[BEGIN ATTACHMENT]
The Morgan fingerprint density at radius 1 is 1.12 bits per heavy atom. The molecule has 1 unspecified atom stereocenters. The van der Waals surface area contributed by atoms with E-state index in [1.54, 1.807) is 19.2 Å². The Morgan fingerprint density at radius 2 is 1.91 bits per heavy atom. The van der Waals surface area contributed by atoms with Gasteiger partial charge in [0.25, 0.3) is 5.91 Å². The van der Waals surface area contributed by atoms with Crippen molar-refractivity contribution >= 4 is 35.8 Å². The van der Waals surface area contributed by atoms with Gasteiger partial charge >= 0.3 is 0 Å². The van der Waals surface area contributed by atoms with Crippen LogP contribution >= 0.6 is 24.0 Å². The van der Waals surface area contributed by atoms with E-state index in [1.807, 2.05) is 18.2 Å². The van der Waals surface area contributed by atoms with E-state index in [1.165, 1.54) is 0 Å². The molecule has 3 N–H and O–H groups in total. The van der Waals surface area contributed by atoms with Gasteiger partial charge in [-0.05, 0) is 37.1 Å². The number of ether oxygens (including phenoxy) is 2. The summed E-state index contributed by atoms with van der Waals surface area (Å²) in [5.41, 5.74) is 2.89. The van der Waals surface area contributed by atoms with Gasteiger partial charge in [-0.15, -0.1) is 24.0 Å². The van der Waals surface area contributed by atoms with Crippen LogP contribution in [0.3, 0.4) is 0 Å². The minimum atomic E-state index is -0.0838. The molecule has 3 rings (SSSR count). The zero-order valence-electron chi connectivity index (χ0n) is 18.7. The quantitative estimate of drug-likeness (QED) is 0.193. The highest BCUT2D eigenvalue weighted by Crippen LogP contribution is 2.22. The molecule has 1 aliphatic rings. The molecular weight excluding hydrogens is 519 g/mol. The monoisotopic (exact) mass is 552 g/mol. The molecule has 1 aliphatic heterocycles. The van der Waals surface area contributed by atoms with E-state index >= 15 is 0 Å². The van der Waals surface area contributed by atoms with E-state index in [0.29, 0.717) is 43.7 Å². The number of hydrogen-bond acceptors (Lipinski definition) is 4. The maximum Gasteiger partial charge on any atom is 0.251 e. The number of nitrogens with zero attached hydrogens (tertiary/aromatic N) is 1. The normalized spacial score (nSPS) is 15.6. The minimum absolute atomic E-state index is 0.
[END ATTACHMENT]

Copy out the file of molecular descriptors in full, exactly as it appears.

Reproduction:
The Morgan fingerprint density at radius 1 is 1.12 bits per heavy atom. The molecule has 1 unspecified atom stereocenters. The van der Waals surface area contributed by atoms with E-state index in [1.54, 1.807) is 19.2 Å². The Morgan fingerprint density at radius 2 is 1.91 bits per heavy atom. The van der Waals surface area contributed by atoms with Gasteiger partial charge in [0.25, 0.3) is 5.91 Å². The van der Waals surface area contributed by atoms with Crippen molar-refractivity contribution >= 4 is 35.8 Å². The van der Waals surface area contributed by atoms with Gasteiger partial charge >= 0.3 is 0 Å². The van der Waals surface area contributed by atoms with Crippen LogP contribution >= 0.6 is 24.0 Å². The van der Waals surface area contributed by atoms with E-state index in [1.807, 2.05) is 18.2 Å². The van der Waals surface area contributed by atoms with E-state index in [1.165, 1.54) is 0 Å². The molecule has 3 N–H and O–H groups in total. The van der Waals surface area contributed by atoms with Gasteiger partial charge in [-0.05, 0) is 37.1 Å². The number of ether oxygens (including phenoxy) is 2. The summed E-state index contributed by atoms with van der Waals surface area (Å²) in [5.41, 5.74) is 2.89. The van der Waals surface area contributed by atoms with Gasteiger partial charge in [-0.15, -0.1) is 24.0 Å². The van der Waals surface area contributed by atoms with Crippen LogP contribution in [0.3, 0.4) is 0 Å². The minimum atomic E-state index is -0.0838. The molecule has 3 rings (SSSR count). The zero-order valence-electron chi connectivity index (χ0n) is 18.7. The quantitative estimate of drug-likeness (QED) is 0.193. The highest BCUT2D eigenvalue weighted by Crippen LogP contribution is 2.22. The molecule has 1 aliphatic rings. The molecular weight excluding hydrogens is 519 g/mol. The monoisotopic (exact) mass is 552 g/mol. The molecule has 1 aliphatic heterocycles. The van der Waals surface area contributed by atoms with E-state index >= 15 is 0 Å². The van der Waals surface area contributed by atoms with E-state index in [0.29, 0.717) is 43.7 Å². The number of hydrogen-bond acceptors (Lipinski definition) is 4. The maximum Gasteiger partial charge on any atom is 0.251 e. The number of nitrogens with zero attached hydrogens (tertiary/aromatic N) is 1. The normalized spacial score (nSPS) is 15.6. The minimum absolute atomic E-state index is 0.